The 12 Commandments for Parenting a 12-Year-Old Boy

S Ralph

By: Shannon Ralph


I adore my son. I love him with all my heart. I do, however, find myself sometimes marveling at the unparalleled anomaly that is a 12-year-old boy. Not yet a teen. No longer a little kid. My son is taller than me. Hairier. His feet are huge. His socks smell. He’s opinionated. He’s silly. He’s thoughtful and introspective. He is incredibly sensitive. I have to be careful what I say to him as he can get his feelings hurt easily. He’s messy. Disorganized. His bedroom (and his backpack) are a cluttered mess. His hygiene often leaves something to be desired.

Parenting a 12-year-old boy can be a daunting task. He’s changing every single day. Growing into a man before my very eyes. As I sit here watching him lounge—his humungous size 12 feet hanging off the edge of the couch—I am struck by the fact that there really should be a manual or a rulebook of some sort to prepare parents for the often surprising task of raising an almost-teenaged boy. Since no such rulebook exists, I thought I would share some of the unwritten rules I have discovered (at my own peril) in recent months.

Below are my 12 Commandments for Parenting a 12-Year-Old Boy:

  1. Thou shalt not utter a single sound within earshot of any of your child’s friends. Even a simple “hello” may have mortifying consequences.
  2. Though shalt support the narrative that your son fell to Earth from the heavens above and has no living parents to speak of (with the caveat that thou shalt miraculously appear when your child needs money…and then quickly dissipate into oblivion once more).
  3. Thou shalt not worship false idols. Or American idols. Or anything that comes on television, for that matter, because your child will monopolize the TV watching fucking Minecraft videos on YouTube 24/7.
  4. Thou shalt be relegated to cold dinners because your son will want seconds and thirds before you even get through your first bite. How does a human being—a creature with neither a vacuum hose attachment nor a sump pump system—inhale food like that? And where does he put it all?!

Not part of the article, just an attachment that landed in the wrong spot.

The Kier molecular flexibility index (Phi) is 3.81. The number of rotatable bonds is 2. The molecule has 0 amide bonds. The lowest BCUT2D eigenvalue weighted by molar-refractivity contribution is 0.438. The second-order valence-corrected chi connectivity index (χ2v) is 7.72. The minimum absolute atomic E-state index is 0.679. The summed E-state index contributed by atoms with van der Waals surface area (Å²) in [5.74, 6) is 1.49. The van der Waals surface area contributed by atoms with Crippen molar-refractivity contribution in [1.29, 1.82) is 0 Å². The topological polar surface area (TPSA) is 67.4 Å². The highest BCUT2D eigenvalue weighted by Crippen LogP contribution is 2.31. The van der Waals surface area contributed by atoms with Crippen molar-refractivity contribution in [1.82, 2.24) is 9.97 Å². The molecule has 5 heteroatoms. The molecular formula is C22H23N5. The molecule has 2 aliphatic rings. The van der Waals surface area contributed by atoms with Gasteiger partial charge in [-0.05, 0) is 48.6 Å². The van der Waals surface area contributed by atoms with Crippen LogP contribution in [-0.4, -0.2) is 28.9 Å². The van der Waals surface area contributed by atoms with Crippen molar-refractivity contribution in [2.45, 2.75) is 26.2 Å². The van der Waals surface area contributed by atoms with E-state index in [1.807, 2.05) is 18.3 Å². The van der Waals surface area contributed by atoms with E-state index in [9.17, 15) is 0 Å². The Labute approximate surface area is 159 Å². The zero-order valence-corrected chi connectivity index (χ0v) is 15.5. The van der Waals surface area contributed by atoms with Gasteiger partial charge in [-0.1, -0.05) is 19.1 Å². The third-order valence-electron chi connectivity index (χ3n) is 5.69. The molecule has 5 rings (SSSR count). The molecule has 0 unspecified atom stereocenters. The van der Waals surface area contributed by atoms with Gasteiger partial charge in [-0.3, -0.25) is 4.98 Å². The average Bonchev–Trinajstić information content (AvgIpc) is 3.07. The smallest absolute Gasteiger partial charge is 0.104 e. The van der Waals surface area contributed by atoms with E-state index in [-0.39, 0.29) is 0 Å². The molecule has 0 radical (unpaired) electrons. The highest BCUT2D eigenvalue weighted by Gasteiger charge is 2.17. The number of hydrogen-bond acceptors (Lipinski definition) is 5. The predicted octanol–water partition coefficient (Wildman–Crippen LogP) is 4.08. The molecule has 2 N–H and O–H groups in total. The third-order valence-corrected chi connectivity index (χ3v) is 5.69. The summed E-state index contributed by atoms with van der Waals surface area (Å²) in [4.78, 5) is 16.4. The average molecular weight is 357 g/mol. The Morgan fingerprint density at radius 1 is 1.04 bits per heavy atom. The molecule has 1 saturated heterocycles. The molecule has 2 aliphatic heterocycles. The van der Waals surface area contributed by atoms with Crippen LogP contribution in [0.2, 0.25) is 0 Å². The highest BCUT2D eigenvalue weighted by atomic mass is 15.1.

5. Thou shalt not refer to your son’s friends as his posse. Or his dudes. Or his peeps. Or his bros. It is probably best if you do not refer to them at all. (See Commandment #1 for additional information on speaking to your son’s friends.)
  6. Thou shalt not use any of the following terms of endearment to refer to your son (in public or otherwise): Honey, Baby Boy, Darling, Sweetie, Prince, Sweetcheeks, Snuggle Bunny, Peanut, Boo, Possum, Poopsie, Lovebug, Cutie Patootie, Pumpkin Butter, or Lukie Pukie.
  7. Thou shalt not steal hugs (or, heaven forbid, kisses!) from your son upon threat of disownment. (Don’t get your hopes up, however, as your child is unlikely to disown you for long.)
  8. Thou shalt not covet a clean house. It will not happen until your child leaves for college…assuming he improves his grades enough to get into any institute of higher education that does not require cursive writing, as they don’t teach that useless shit in school anymore. You can’t text in cursive, amiright?
  9. Thou shalt not covet thy neighbor’s Prada handbag. You will never—EVER—be able to afford one with all the cash you dish out for soccer cleats (for feet that seem to grow an inch a day) and guitar lessons and fencing equipment and band fees and choir trips and…
  10. Thou shalt not ask him about girls. Or imply that girls go to his school. Or that he has classes with girls. Or that girls exist outside of Disney movies and tampon commercials. (Oh yeah…and never ever say the T word in front of him unless you enjoy the melodic harmonies of feigned puking.)
  11. Thou shalt not kill your child’s cool homeless vibe by suggesting he bathe, put on deodorant, brush his teeth, comb his hair, or change his underwear.
  12. Honor thy father and mother, but do not get your hopes up that you will be honored as a father or mother. That is unlikely to happen until you are a grandparent and your son finally realizes all the inconceivable shit pleasures you put up with enjoyed for all those years and would (happily) do all over again.

The post The 12 Commandments for Parenting a 12-Year-Old Boy appeared first on The Next Family.

Add a comment

* Comments must be approved before being displayed.